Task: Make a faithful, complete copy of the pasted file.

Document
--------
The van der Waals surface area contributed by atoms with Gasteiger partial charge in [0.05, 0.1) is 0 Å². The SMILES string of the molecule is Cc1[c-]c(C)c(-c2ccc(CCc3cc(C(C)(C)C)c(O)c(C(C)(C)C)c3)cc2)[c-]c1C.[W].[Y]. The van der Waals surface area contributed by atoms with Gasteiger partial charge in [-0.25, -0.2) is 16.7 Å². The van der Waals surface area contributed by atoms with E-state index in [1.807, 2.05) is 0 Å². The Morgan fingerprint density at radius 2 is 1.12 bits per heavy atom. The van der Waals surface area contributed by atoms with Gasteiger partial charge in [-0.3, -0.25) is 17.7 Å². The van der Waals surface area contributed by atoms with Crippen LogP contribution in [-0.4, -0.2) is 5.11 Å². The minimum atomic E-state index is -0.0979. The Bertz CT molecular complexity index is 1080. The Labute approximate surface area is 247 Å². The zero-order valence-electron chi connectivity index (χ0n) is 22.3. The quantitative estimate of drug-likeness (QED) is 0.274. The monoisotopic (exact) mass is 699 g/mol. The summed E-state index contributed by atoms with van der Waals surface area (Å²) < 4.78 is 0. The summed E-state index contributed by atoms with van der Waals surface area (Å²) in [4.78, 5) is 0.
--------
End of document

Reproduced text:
The van der Waals surface area contributed by atoms with Gasteiger partial charge in [0.05, 0.1) is 0 Å². The SMILES string of the molecule is Cc1[c-]c(C)c(-c2ccc(CCc3cc(C(C)(C)C)c(O)c(C(C)(C)C)c3)cc2)[c-]c1C.[W].[Y]. The van der Waals surface area contributed by atoms with Gasteiger partial charge in [-0.25, -0.2) is 16.7 Å². The van der Waals surface area contributed by atoms with E-state index in [1.807, 2.05) is 0 Å². The Morgan fingerprint density at radius 2 is 1.12 bits per heavy atom. The van der Waals surface area contributed by atoms with Gasteiger partial charge in [-0.3, -0.25) is 17.7 Å². The van der Waals surface area contributed by atoms with Crippen LogP contribution in [-0.4, -0.2) is 5.11 Å². The minimum atomic E-state index is -0.0979. The Bertz CT molecular complexity index is 1080. The Labute approximate surface area is 247 Å². The zero-order valence-electron chi connectivity index (χ0n) is 22.3. The quantitative estimate of drug-likeness (QED) is 0.274. The monoisotopic (exact) mass is 699 g/mol. The summed E-state index contributed by atoms with van der Waals surface area (Å²) < 4.78 is 0. The summed E-state index contributed by atoms with van der Waals surface area (Å²) in [4.78, 5) is 0.